•If replacing the rubber section of the supply line, a 1/2 ID hose meeting SAE specification 100R3 is suggested. Dealers may be able to find a local supplier for this hose, or can contact the manufacturer Parker Hannifin. The replacement hose would be a 1/2" diameter Parker part number 601-8 or H017-8. To find a local distributor the Parker website can be accessed at
•Use worm type hose clamps (use double clamps on each end) to attach the replacement hose to the existing pipe.
The locations of the flexible hoses are pictured below.

Please follow this diagnostic or repair process thoroughly and complete each step. If the condition exhibited is resolved without completing every step, the remaining steps do not need to be performed.

Mark Rinker 08-30-2009 11:58 AM

Tech did a suction test while I was standing there. If fuel lines were crimped (much like a plugged filter) I believe that test would have shown the restriction.

There are clearly three injectors out of range, indicating high return rates. I failed to mention clearly that the tech wrote up his findings, and recommended replacement of all eight injectors...

Thanks for the TSB. I'll check those lines, anyway - just in case!!!

Duramaster 08-31-2009 06:43 AM

Those lines won't show much of a obstruction at idle or even at 3000 rpm's in the shop. It's more of a load thing (trailer, hill, WOT, PULL BABY PULL!)

Mark Rinker 08-31-2009 10:15 AM

Hmmm...duely noted.

I would sure like to get a fresh set of eight sprays, if possible, since the return rates indicate that as necessary, but...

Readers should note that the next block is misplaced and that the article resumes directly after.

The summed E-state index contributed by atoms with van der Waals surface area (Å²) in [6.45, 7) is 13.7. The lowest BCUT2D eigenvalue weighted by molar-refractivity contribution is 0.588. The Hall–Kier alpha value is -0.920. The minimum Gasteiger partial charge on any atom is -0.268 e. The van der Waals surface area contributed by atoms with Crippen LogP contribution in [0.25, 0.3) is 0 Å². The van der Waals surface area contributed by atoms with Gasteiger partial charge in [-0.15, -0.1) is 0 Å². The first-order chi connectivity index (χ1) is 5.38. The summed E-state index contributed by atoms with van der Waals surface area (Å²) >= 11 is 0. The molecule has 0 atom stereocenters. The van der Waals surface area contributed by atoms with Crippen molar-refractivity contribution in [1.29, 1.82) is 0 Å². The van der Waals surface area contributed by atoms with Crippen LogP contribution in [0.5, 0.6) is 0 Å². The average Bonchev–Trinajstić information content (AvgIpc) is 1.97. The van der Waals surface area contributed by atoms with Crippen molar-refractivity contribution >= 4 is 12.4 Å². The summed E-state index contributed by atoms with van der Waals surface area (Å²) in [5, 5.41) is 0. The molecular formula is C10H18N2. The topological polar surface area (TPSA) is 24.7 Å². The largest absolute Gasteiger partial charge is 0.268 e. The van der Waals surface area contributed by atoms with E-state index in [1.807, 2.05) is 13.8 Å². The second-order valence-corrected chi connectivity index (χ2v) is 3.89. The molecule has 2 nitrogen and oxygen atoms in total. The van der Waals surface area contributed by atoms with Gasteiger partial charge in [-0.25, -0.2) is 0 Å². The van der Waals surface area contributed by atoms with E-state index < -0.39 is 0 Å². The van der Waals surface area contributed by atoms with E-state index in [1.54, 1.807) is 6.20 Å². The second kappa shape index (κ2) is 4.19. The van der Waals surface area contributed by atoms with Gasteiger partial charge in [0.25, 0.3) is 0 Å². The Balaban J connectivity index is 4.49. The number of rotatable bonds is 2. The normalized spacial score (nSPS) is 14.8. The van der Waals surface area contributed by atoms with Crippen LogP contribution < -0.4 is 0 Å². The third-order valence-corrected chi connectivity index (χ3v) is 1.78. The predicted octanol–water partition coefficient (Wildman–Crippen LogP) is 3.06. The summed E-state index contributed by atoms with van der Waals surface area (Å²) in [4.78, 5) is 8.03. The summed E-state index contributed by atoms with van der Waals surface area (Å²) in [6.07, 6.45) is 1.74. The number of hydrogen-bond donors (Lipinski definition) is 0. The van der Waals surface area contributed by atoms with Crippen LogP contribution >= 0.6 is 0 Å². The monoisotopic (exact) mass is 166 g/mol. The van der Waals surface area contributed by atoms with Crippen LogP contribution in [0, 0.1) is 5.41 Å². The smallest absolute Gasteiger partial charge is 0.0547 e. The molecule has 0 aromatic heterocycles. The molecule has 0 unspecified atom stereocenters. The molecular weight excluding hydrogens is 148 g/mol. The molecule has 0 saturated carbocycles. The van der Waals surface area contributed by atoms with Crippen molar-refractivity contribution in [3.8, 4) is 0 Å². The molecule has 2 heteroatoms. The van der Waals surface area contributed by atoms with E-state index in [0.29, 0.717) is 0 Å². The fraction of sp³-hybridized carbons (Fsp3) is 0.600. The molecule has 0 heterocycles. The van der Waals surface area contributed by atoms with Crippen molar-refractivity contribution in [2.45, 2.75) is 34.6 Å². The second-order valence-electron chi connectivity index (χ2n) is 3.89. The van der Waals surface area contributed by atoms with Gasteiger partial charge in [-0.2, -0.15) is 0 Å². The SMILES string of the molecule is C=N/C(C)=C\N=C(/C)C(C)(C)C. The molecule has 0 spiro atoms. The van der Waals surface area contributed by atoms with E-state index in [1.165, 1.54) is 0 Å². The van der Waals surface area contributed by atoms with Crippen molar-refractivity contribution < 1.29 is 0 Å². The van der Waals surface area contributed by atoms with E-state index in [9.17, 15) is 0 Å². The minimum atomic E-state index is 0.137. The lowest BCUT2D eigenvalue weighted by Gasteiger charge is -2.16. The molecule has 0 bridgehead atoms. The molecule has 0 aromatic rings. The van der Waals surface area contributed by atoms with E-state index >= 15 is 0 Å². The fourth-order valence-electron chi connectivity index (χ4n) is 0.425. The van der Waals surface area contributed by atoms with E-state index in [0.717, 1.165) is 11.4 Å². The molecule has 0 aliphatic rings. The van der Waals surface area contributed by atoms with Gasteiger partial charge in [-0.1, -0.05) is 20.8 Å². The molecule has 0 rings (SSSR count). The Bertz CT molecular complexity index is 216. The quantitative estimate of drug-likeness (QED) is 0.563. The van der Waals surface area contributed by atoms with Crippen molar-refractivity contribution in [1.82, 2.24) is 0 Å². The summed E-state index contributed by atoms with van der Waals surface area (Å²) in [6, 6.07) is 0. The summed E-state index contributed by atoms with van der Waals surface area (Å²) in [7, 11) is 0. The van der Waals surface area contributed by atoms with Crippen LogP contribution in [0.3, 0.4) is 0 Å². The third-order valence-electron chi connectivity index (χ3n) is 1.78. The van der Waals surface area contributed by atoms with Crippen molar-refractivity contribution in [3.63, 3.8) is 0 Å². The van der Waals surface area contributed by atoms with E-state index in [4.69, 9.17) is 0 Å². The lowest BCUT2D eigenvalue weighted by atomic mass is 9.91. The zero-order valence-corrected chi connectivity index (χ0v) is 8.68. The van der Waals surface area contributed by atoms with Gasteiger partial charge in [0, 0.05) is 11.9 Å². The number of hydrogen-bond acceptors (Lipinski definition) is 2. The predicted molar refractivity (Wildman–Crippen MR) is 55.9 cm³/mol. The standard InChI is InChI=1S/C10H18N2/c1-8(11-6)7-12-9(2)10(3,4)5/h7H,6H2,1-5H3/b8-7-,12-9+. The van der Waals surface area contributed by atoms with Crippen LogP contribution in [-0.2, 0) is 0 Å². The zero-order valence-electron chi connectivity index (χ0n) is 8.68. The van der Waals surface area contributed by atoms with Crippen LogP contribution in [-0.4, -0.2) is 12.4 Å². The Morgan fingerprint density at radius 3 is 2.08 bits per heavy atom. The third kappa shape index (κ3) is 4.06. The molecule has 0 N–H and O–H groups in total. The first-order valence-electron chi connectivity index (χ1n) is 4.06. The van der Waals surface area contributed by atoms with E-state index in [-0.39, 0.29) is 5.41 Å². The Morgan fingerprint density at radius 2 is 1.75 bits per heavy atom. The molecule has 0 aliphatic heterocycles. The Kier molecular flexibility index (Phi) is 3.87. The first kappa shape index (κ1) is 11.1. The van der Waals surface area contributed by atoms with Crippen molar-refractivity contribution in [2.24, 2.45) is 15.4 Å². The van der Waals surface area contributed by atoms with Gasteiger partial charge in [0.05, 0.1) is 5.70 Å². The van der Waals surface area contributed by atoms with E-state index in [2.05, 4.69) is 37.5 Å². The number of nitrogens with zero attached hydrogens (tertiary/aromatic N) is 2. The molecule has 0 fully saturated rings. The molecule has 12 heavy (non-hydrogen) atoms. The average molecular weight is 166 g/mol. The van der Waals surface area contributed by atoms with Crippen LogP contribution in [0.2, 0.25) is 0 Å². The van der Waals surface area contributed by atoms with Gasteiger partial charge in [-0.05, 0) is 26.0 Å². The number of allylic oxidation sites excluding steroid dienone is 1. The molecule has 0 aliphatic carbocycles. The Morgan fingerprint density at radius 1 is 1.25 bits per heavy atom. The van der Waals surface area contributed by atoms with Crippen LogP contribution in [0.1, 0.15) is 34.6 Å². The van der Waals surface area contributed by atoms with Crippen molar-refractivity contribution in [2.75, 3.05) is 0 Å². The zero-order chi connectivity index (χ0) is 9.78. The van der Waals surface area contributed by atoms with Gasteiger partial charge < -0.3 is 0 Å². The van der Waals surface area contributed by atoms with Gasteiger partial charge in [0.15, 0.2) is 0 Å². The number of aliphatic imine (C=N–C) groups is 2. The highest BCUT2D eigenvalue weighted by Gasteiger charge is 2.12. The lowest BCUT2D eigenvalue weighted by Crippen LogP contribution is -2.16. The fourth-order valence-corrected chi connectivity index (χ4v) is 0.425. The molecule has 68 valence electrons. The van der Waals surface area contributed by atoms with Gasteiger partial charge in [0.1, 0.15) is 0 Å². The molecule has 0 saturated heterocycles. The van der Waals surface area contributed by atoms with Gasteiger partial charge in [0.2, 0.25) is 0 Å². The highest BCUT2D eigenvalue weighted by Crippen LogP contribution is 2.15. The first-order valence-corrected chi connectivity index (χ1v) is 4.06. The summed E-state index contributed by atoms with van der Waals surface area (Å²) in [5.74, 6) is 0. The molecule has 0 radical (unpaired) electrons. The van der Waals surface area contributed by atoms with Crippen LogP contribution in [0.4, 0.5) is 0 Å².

The truck will certainly be up on the hoist looking into the other possiblity.

Thanks for taking the time to post. Possibly its the combination of the two.

Mark Rinker 09-15-2009 06:41 AM

2006 LBZ - 100K drivetrain warranty expiration
(A quick update on a previous thread that I will merge with this final installment.)

Received final decision from GM customer assistance on my injector warranty claim. Denied. They were very polite, and did a fair job of collecting information on the claim, but it was also very clear that two factors weighed heavily in their decision NOT to goodwill the repairs:
  • Vehicle was diagnosed at 101,500 miles with high return rates on three injectors, GM tech recommended 8 new sprays.
  • Vehicle was not purchased new from a GM dealer, was purchased from a private party. (Two GM customer assistance reps asked me this same question, both of the Service Managers I worked with also asked as well.)
Truck runs fine under 95% of daily use, but will set a P0087 low fuel rail pressure code when towing heavy and in the hills. It is repeatable, under these conditions.

If you read the entire thread , you can see how the scenario unfolded - first P0087 was assumed to be a fuel filter at 99K. Next P0087 was at 101500 and I paid to have a GM dealer diagnose and document as I was on the road.

Make sure you get any oddities DOCUMENTED by a GM dealer BEFORE the 100K cutoff...they aren't as charitable as they once were...

Mark Rinker 09-15-2009 06:55 AM


Originally Posted by Duramaster (Post 258910)
Those lines won't show much of a obstruction at idle or even at 3000 rpm's in the shop. It's more of a load thing (trailer, hill, WOT, PULL BABY PULL!)

I also inspected the supply line with the truck on a hoist, it appears fine (no obvious damage or kinks) but may replace entire supply line anyway, to rule out the possibility of an intermittent collapse... which would be nearly impossible to see unless you are under the truck when the high fuel request was happening!!!

(BTW it doesn't take WOT to trigger my P0087. It does take a fair load (12K#), warm/hot engine temps, and a reasonable climb - one that would put the %LOAD at 95% or better on the OBDII data...)

DmaxMaverick 09-15-2009 08:22 AM

Have you given thought to a lift pump setup? Certainly not a complete solution, but could edge you across the threshold causing the fault. What's JK think about it?